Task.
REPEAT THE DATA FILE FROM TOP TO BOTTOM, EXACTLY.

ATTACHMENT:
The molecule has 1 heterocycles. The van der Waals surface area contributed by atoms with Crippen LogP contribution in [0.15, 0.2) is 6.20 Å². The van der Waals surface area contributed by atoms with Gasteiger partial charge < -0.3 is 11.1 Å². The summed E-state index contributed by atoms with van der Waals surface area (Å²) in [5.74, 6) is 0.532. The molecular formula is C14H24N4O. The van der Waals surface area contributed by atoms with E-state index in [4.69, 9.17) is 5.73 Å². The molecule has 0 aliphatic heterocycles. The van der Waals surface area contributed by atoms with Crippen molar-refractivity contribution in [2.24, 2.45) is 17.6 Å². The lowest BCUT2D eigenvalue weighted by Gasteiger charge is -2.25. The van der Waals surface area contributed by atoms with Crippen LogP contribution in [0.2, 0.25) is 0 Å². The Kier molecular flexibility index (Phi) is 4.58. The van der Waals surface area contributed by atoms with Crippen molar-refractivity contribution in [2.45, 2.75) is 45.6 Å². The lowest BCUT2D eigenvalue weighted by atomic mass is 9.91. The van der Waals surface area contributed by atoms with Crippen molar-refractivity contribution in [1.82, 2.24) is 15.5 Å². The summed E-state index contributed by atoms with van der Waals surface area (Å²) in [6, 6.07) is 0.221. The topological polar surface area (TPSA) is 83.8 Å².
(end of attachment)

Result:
The molecule has 1 heterocycles. The van der Waals surface area contributed by atoms with Crippen LogP contribution in [0.15, 0.2) is 6.20 Å². The van der Waals surface area contributed by atoms with Gasteiger partial charge < -0.3 is 11.1 Å². The summed E-state index contributed by atoms with van der Waals surface area (Å²) in [5.74, 6) is 0.532. The molecular formula is C14H24N4O. The van der Waals surface area contributed by atoms with E-state index in [4.69, 9.17) is 5.73 Å². The molecule has 0 aliphatic heterocycles. The van der Waals surface area contributed by atoms with Crippen molar-refractivity contribution in [2.24, 2.45) is 17.6 Å². The lowest BCUT2D eigenvalue weighted by Gasteiger charge is -2.25. The van der Waals surface area contributed by atoms with Crippen LogP contribution in [0.2, 0.25) is 0 Å². The Kier molecular flexibility index (Phi) is 4.58. The van der Waals surface area contributed by atoms with Crippen molar-refractivity contribution in [2.45, 2.75) is 45.6 Å². The lowest BCUT2D eigenvalue weighted by atomic mass is 9.91. The van der Waals surface area contributed by atoms with Crippen molar-refractivity contribution in [1.82, 2.24) is 15.5 Å². The summed E-state index contributed by atoms with van der Waals surface area (Å²) in [6, 6.07) is 0.221. The topological polar surface area (TPSA) is 83.8 Å².